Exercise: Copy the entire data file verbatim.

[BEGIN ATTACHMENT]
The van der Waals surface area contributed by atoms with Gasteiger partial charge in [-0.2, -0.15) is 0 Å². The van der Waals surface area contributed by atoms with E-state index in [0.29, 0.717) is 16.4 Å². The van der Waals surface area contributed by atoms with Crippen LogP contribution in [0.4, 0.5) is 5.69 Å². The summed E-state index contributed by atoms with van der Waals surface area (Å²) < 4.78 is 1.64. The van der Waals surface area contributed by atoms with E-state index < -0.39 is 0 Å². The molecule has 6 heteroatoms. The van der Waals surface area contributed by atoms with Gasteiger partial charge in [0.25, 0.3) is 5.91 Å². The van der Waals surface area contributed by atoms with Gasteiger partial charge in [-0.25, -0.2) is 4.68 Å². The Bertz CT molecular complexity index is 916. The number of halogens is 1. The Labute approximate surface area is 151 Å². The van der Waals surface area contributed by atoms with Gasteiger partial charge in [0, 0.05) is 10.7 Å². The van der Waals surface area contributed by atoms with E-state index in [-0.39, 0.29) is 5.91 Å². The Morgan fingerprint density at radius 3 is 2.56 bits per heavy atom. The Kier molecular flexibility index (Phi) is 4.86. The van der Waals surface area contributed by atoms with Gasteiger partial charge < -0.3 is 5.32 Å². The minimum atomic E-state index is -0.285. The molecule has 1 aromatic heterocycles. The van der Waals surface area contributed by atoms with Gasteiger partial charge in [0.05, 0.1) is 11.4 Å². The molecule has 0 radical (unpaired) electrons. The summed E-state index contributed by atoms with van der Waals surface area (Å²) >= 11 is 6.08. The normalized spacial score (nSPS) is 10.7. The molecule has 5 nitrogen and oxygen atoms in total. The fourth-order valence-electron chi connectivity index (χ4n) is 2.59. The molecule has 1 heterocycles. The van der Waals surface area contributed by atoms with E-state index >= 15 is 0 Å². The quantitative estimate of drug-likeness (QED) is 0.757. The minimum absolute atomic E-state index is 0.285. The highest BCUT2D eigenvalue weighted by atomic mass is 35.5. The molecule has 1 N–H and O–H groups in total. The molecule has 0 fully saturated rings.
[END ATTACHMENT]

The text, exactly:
The van der Waals surface area contributed by atoms with Gasteiger partial charge in [-0.2, -0.15) is 0 Å². The van der Waals surface area contributed by atoms with E-state index in [0.29, 0.717) is 16.4 Å². The van der Waals surface area contributed by atoms with Crippen LogP contribution in [0.4, 0.5) is 5.69 Å². The summed E-state index contributed by atoms with van der Waals surface area (Å²) < 4.78 is 1.64. The van der Waals surface area contributed by atoms with E-state index < -0.39 is 0 Å². The molecule has 6 heteroatoms. The van der Waals surface area contributed by atoms with Gasteiger partial charge in [0.25, 0.3) is 5.91 Å². The van der Waals surface area contributed by atoms with Gasteiger partial charge in [-0.25, -0.2) is 4.68 Å². The Bertz CT molecular complexity index is 916. The number of halogens is 1. The Labute approximate surface area is 151 Å². The van der Waals surface area contributed by atoms with Gasteiger partial charge in [0, 0.05) is 10.7 Å². The van der Waals surface area contributed by atoms with E-state index in [-0.39, 0.29) is 5.91 Å². The Morgan fingerprint density at radius 3 is 2.56 bits per heavy atom. The Kier molecular flexibility index (Phi) is 4.86. The van der Waals surface area contributed by atoms with Gasteiger partial charge < -0.3 is 5.32 Å². The minimum atomic E-state index is -0.285. The molecule has 1 aromatic heterocycles. The van der Waals surface area contributed by atoms with Gasteiger partial charge in [0.05, 0.1) is 11.4 Å². The molecule has 0 radical (unpaired) electrons. The summed E-state index contributed by atoms with van der Waals surface area (Å²) >= 11 is 6.08. The normalized spacial score (nSPS) is 10.7. The molecule has 5 nitrogen and oxygen atoms in total. The fourth-order valence-electron chi connectivity index (χ4n) is 2.59. The molecule has 1 heterocycles. The van der Waals surface area contributed by atoms with E-state index >= 15 is 0 Å². The quantitative estimate of drug-likeness (QED) is 0.757. The minimum absolute atomic E-state index is 0.285. The highest BCUT2D eigenvalue weighted by atomic mass is 35.5. The molecule has 1 N–H and O–H groups in total. The molecule has 0 fully saturated rings.